Fountis Estate (Naoussa)

This small family estate in Noussa is owned and operated by Nikos Fountis and has been commercially active since 1990 The wines are made by Nikos Fountis’ nephew, Dimitris Ziannis, a Dijon-trained enologist. The estate consists of five hectares mainly planted with the Xinomavro grape. Wines are estate grown with vineyards yielding 9-10,000 kgs per hectare.


Fountis produces two white wines from Xinomavro. The 2007 Blanc Foundi ($13) 87 is a Blanc de Noir with a light lemon color, fresh floral and citrusy scents, red grapefruit flavors, and a crisp refreshing finish. The 2005 Trigias Foundi ($14) 88 is a barrel aged white Xinomavro with aromas of white flowers and honey, rich fruit flavors on the palate, and leesy toasty notes. A third white, the 2007 Oneirikos ($NA) 88 is made of Malvasia Aromatica and displays aromatic intensity combining melon, flowers and tangerines. It is well-balanced with moderate acidity.


Fountis produces a traditional styled 2006 Naousaia ($15) 88 made of 100% Xinomavro. It is the first wine produced by Nikos Foundi and is his favorite. It is medium ruby with red and black spicy fruit aromas with a note of coffee. It exhibits moderate intensity of flavor on the palate with some herbal notes and aggressive tannins on the finish. Their 2004 Cuvée Olganos ($13) 89 is a 50-50 blend of Xinomavro and Merlot exhibits a dark ruby color with aromas of plum, toast followed by chocolate and coffee on the palate. Rather tannic on the finish, but delicious, nonetheless. The 2003 Domaine Foundi ($15) is a rather earthy wine traditional in style with some barnyard notes and aggressive tannins. The 1995 Domaine Foundi we tasted revealed similar characteristics.

US Importer: Dyonisus Imports, Manassas, VA

Anetis Babatzimopoulous and Michael PotashnikBabatzimopoulou Estate (Thessaloniki)

This estate is produces wine and distillates, and is perhaps best known and appreciated for the latter. Driving to the picturesque new Babatzim winery from Thessaloniki is a treat and from the winery one can get a glance of the Thermaic Gulf below. Anestis Babatzimopoulos, who jointly owns this property, is a warm and authentic personality passionate about all things Greek. He is pictured here with the author, sharing some of his red wine.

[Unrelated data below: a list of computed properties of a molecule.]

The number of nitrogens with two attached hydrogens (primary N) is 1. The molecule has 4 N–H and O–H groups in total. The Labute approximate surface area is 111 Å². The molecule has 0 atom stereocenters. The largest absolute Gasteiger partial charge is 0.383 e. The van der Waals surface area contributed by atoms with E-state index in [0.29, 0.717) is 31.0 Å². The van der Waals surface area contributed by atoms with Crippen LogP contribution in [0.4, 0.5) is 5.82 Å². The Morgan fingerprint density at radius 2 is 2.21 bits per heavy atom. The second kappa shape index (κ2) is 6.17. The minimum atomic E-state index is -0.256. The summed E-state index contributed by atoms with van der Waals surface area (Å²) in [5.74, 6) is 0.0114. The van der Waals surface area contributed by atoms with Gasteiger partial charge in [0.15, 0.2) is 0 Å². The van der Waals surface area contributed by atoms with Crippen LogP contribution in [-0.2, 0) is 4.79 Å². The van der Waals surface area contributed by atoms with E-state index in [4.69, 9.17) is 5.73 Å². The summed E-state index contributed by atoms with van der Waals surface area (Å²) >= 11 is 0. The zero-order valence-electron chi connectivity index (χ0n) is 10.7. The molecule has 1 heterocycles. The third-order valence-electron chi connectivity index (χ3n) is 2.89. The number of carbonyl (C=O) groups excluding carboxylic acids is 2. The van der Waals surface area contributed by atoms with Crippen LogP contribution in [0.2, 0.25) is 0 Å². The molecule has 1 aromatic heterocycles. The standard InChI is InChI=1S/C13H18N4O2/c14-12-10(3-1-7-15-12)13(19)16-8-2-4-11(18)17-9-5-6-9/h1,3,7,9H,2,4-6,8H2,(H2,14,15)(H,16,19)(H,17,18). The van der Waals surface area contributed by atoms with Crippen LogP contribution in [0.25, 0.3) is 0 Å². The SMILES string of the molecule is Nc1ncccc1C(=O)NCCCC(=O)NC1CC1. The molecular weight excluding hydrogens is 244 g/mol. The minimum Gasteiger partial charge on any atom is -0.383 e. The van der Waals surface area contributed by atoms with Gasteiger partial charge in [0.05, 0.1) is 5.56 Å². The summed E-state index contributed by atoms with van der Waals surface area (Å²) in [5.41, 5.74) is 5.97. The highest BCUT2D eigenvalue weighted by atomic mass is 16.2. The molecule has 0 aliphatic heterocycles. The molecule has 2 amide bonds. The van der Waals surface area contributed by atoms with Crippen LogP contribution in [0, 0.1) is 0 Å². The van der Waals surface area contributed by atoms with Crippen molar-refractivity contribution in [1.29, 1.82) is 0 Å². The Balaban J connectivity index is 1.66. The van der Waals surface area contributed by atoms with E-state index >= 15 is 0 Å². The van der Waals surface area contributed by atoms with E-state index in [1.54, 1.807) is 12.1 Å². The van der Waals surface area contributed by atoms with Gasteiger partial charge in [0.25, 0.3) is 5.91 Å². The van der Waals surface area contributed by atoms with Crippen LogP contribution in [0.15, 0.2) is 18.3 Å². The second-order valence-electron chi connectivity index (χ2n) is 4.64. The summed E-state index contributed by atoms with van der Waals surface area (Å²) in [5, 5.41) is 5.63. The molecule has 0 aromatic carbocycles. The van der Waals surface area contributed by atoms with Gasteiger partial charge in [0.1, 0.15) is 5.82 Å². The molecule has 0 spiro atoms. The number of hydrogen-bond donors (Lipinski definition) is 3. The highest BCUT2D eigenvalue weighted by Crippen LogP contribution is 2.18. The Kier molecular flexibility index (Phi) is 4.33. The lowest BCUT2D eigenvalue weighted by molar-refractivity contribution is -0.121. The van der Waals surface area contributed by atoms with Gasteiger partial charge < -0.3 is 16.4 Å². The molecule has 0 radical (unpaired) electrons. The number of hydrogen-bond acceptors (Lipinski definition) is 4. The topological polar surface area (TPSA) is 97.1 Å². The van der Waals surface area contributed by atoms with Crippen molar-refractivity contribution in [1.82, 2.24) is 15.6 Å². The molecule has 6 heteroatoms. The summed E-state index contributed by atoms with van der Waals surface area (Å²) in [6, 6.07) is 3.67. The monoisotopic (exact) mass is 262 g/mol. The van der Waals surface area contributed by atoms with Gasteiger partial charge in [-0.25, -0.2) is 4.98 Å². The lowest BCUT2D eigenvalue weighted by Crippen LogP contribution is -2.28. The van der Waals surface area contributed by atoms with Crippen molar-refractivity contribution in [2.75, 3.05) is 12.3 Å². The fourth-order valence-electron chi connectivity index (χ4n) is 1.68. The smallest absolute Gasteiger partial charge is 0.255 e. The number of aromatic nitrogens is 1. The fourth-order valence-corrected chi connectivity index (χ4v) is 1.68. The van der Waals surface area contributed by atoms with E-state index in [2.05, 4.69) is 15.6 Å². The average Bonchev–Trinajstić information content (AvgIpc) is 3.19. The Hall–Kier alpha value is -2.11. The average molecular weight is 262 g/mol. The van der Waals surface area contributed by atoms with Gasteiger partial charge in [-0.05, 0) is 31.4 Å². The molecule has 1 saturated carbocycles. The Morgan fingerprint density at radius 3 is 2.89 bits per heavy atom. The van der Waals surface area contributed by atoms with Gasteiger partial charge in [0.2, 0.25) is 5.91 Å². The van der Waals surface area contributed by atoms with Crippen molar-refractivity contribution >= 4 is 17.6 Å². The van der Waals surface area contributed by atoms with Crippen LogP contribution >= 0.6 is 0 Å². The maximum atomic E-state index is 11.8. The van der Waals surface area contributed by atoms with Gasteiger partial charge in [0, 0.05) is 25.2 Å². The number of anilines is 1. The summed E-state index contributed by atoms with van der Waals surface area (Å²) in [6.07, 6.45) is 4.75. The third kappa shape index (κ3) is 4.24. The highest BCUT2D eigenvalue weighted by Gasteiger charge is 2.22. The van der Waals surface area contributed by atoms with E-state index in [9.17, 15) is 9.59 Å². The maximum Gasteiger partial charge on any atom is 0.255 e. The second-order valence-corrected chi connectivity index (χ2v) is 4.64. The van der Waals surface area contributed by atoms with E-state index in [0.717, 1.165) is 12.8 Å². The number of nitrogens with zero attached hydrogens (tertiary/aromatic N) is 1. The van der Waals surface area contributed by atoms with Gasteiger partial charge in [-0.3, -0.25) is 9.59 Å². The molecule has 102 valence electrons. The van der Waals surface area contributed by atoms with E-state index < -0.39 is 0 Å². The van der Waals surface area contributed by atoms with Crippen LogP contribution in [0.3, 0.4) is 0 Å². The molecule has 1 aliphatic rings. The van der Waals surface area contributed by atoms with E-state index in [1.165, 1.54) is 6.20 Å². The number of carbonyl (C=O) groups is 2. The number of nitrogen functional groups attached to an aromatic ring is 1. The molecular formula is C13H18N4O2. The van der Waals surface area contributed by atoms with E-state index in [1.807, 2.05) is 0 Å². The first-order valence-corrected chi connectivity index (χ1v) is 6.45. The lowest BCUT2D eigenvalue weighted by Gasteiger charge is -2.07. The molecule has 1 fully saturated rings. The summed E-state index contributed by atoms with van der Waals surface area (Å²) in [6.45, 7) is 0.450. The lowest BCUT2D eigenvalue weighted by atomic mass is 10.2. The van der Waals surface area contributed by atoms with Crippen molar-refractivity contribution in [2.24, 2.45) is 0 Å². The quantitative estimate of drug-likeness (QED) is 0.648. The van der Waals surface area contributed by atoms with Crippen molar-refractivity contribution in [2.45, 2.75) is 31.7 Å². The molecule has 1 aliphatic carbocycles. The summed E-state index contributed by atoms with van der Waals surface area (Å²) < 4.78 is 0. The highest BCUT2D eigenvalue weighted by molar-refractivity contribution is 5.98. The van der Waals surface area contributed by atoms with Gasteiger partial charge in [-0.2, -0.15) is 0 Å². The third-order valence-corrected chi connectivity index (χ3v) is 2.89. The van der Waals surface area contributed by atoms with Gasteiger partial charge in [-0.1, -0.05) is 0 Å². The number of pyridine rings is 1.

Whites and Rosés

The winery’s most attractive white wine is a fresh tasting 2008 Malagousia offering fragrant floral aromas, white peach flavors on the palate and good overall acidity. They also produce a perfumy 2008 Rosé consisting of a blend of 40% Muscat, 40% Roditis, and 20% Xinomavro which reveals aromas of rose petals, red berry fruit on the palate, good acidity and a long lasting finish.


The Babatzim reds are all produced from international varieties. The 2005 Merlot and the 2003 Syrah are well made with good flavor, concentration and balance. The strongest red wine of the estate is a 50-50 Cabernet-Merlot blend called Kyrios or “Sir” in Greek. The 2006 Kyrios displays aromas and flavors of black currants, toast, herbs, earth and forest floor. Aged for 12 months in new French oak and 6 months in American oak, it provides a velvety attack, ripe fruit with nicely concentrated flavors, and round tannins on the finish.

Importer: Babatzim wines are currently not exported to the United States but are available in the UK and elsewhere in Europe.


I will be visiting Greece once again in early July to familiarize myself with the wines of southern Greece. The trip will include the wineries and the wines of the Peloponnese and Santorini. Those interested in learning more about Greek wines are should look for my next report in August or September. We will also very likely prepare one of our in-depth bi-monthly reports on Greece in 2010, so keep in touch and become a subscriber, if you aren’t already.

Mike Potashnik, June 2009


1 This report is based on a week-long visit to Macedonia in mid-May during which I attended a conference on food and beverages of the Exporters’ Association of Northern Greece (S.E.B.E.). Prior to attending the conference, I was given the opportunity to visit several of Northern Greece’s finest wineries where I met with winemakers, tasted their wines, and became thoroughly immersed in the wonders of Greek life and culture. For their help in organizing my visit, I wish to thank in particular, Natasha Th. Yaloglou, Annita Mavromichalis, and Stellios Boutaris. I also wish to thank the many winemakers who warmly hosted me (like only the Greeks can do!!) during my visits.

2 Konstantinos Lazarakis MW has written the definitive book on Greek wines called The Wines of Greece Mitchell Beazley, 2005. See also Niko Manessis Illustrated Greek Wine Book.